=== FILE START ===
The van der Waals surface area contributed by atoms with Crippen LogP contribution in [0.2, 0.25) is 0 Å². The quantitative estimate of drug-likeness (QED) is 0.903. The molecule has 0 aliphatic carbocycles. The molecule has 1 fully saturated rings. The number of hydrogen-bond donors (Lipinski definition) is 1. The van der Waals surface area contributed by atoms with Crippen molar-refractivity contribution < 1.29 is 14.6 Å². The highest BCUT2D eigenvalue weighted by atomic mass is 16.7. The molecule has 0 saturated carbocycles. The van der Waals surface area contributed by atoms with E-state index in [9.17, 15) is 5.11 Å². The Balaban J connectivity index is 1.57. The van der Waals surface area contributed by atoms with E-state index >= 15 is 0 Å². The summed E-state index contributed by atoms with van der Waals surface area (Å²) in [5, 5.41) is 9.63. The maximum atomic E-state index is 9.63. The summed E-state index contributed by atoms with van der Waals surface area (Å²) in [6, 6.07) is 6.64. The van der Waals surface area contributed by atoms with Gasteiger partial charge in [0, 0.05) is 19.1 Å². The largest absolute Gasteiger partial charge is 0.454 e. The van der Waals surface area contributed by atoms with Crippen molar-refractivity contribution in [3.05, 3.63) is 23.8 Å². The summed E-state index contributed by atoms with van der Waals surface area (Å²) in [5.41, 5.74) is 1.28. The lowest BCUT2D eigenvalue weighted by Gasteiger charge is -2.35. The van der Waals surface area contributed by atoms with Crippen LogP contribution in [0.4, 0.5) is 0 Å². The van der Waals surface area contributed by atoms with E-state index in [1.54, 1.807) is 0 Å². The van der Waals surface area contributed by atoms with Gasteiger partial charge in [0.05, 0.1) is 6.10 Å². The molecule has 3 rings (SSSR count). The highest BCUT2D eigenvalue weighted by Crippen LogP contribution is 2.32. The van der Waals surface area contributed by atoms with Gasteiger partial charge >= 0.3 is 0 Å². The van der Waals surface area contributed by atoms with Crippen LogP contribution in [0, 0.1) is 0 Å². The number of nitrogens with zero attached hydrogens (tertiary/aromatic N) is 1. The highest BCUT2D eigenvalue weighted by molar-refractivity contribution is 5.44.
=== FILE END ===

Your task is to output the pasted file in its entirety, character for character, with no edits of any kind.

The van der Waals surface area contributed by atoms with Crippen LogP contribution in [0.2, 0.25) is 0 Å². The quantitative estimate of drug-likeness (QED) is 0.903. The molecule has 0 aliphatic carbocycles. The molecule has 1 fully saturated rings. The number of hydrogen-bond donors (Lipinski definition) is 1. The van der Waals surface area contributed by atoms with Crippen molar-refractivity contribution < 1.29 is 14.6 Å². The highest BCUT2D eigenvalue weighted by atomic mass is 16.7. The molecule has 0 saturated carbocycles. The van der Waals surface area contributed by atoms with E-state index in [9.17, 15) is 5.11 Å². The Balaban J connectivity index is 1.57. The van der Waals surface area contributed by atoms with E-state index >= 15 is 0 Å². The summed E-state index contributed by atoms with van der Waals surface area (Å²) in [5, 5.41) is 9.63. The maximum atomic E-state index is 9.63. The summed E-state index contributed by atoms with van der Waals surface area (Å²) in [6, 6.07) is 6.64. The van der Waals surface area contributed by atoms with Gasteiger partial charge in [0, 0.05) is 19.1 Å². The largest absolute Gasteiger partial charge is 0.454 e. The van der Waals surface area contributed by atoms with Crippen molar-refractivity contribution in [3.05, 3.63) is 23.8 Å². The summed E-state index contributed by atoms with van der Waals surface area (Å²) in [5.41, 5.74) is 1.28. The lowest BCUT2D eigenvalue weighted by Gasteiger charge is -2.35. The van der Waals surface area contributed by atoms with Crippen LogP contribution in [0.4, 0.5) is 0 Å². The van der Waals surface area contributed by atoms with E-state index in [1.54, 1.807) is 0 Å². The van der Waals surface area contributed by atoms with Gasteiger partial charge in [0.05, 0.1) is 6.10 Å². The molecule has 3 rings (SSSR count). The highest BCUT2D eigenvalue weighted by Crippen LogP contribution is 2.32. The van der Waals surface area contributed by atoms with Gasteiger partial charge >= 0.3 is 0 Å². The van der Waals surface area contributed by atoms with Crippen LogP contribution in [0, 0.1) is 0 Å². The number of nitrogens with zero attached hydrogens (tertiary/aromatic N) is 1. The highest BCUT2D eigenvalue weighted by molar-refractivity contribution is 5.44.